From the very beginning, the most fascinating thing for me about cryptocurrencies has been the diversity of “narratives” that can be supported by and can incorporate cryptocurrency technology.
The Ur currency itself, Bitcoin, has at least a half dozen overlapping and competing “narratives” (“disrupting money”, “reinventing Wall Street”, enabling microcommerce, etc.), all based on the exactly same technology.
In addition, there are dozens if not hundreds of “alt coins”, which employ the same basic technology, but connect with a variety of “narratives”. In many cases, the cryptocurrency is incorporated in longstanding narratives about sovereignty, identity, and power—adding a technological expression to social groups and movements.
These cryptocurrencies are technically very similar to the original Bitcoin (I have referred to them as the descendants of the patriarch, Bitcoin). But their story and cultural context are different, and often radically different than Bitcoin. Above all else, with all these different uses of the same basic technology, we cannot say that cryptocurrencies are technologically determined.
In the last year, amid the din of Bitcoin’s disintegrating “community”, yet another “alt coin” has risen to notice, attached to and incorporated in a tried and true narraitive.
OneCoin comes from rather murky origins in Bulgaria (but mysterious origins are part of the cryptocurrency story, no?), and has adopted the “narrative” of a multilevel marketing scheme. People are recruited to recruit more people, purchasing marketing materials (which appear to be the main product of the organization). I guess that you can mine OneCoin, but the “high profits” come from the sales.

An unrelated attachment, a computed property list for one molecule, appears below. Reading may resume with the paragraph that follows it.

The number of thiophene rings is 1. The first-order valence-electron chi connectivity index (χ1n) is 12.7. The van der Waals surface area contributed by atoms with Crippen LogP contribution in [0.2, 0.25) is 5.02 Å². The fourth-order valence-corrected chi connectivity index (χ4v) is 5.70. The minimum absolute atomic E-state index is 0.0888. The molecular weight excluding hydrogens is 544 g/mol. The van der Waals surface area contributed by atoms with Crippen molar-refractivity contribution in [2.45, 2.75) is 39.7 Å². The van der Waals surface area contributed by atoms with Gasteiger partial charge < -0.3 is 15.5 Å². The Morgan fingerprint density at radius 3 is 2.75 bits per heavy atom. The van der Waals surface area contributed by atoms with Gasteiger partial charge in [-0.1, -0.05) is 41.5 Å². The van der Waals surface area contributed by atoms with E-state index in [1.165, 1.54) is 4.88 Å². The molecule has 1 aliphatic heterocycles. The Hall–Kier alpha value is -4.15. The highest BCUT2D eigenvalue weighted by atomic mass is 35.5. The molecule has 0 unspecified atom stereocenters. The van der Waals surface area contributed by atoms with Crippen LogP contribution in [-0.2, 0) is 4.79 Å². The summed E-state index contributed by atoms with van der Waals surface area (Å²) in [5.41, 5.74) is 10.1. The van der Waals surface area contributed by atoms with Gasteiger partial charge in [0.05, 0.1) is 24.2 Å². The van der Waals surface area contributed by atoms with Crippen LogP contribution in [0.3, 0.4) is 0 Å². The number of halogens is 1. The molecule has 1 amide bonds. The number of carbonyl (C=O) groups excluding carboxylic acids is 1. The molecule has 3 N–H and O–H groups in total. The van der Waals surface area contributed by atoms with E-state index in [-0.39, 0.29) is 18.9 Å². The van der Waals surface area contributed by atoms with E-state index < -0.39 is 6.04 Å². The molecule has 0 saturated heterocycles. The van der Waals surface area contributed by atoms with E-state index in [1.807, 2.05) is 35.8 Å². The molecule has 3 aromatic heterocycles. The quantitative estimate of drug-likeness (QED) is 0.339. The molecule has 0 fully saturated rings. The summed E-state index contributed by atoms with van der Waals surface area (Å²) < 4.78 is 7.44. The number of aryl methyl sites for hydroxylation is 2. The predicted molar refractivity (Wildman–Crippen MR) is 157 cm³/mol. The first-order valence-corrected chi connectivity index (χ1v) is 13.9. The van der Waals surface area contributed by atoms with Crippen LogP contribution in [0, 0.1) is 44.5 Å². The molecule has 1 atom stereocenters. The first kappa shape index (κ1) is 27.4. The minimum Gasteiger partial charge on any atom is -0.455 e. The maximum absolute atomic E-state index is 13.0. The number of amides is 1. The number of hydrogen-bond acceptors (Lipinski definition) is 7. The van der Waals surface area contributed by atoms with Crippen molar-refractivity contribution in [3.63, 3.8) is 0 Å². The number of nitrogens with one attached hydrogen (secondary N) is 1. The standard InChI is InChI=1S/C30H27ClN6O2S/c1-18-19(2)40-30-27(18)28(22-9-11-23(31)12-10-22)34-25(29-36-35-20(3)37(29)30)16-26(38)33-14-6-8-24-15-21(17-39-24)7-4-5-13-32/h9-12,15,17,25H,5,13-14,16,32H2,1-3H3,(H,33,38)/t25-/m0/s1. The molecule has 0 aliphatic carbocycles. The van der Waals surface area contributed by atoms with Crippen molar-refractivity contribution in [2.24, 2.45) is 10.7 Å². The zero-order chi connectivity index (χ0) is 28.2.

Without joining up it is difficult to understand exactly what is going on, but the sales pitches are pretty much identical to other marketing schemes, with the cryptocurrency adding a flavor of novelty and also probably as a mechanism to implement their “rewards” and “points”. The fact that the crypto technology makes it easy to move funds across borders might make this a really efficient and hard to arrest method for operating a scam.
The OneCoin folks I have met (and yes they have definitely propagated 8,000 KM from Budapest to my town!) are nice, sincere people, who in other days might be equally at home selling magazine subscriptions or other products. They seem enthusiastic and some claim to be making decent money, though I certainly can’t confirm that.
My point isn’t to praise or condemn OneCoin (though I wouldn’t touch it myself with a bargepole). Rather, I wanted to point out how cryptocurrency technology has adapted to and be picked up by an old, reliable business model. All the designs and tropes of multilevel marketing so well worked out over the last century have been modified to incorporate a story about “the next big cryptocurrency”. While there is nothing really new about OneCoin’s business model, they have done a nice job of incorporating cryptocurrency into their pitch. I give them credit for that.
For me, the biggest mystery is whether they are actually using the cryptocurrency technology as anything other than window dressing. If you took away the crypto, would this work the same way? Or is there some special sauce added by the crypto technology?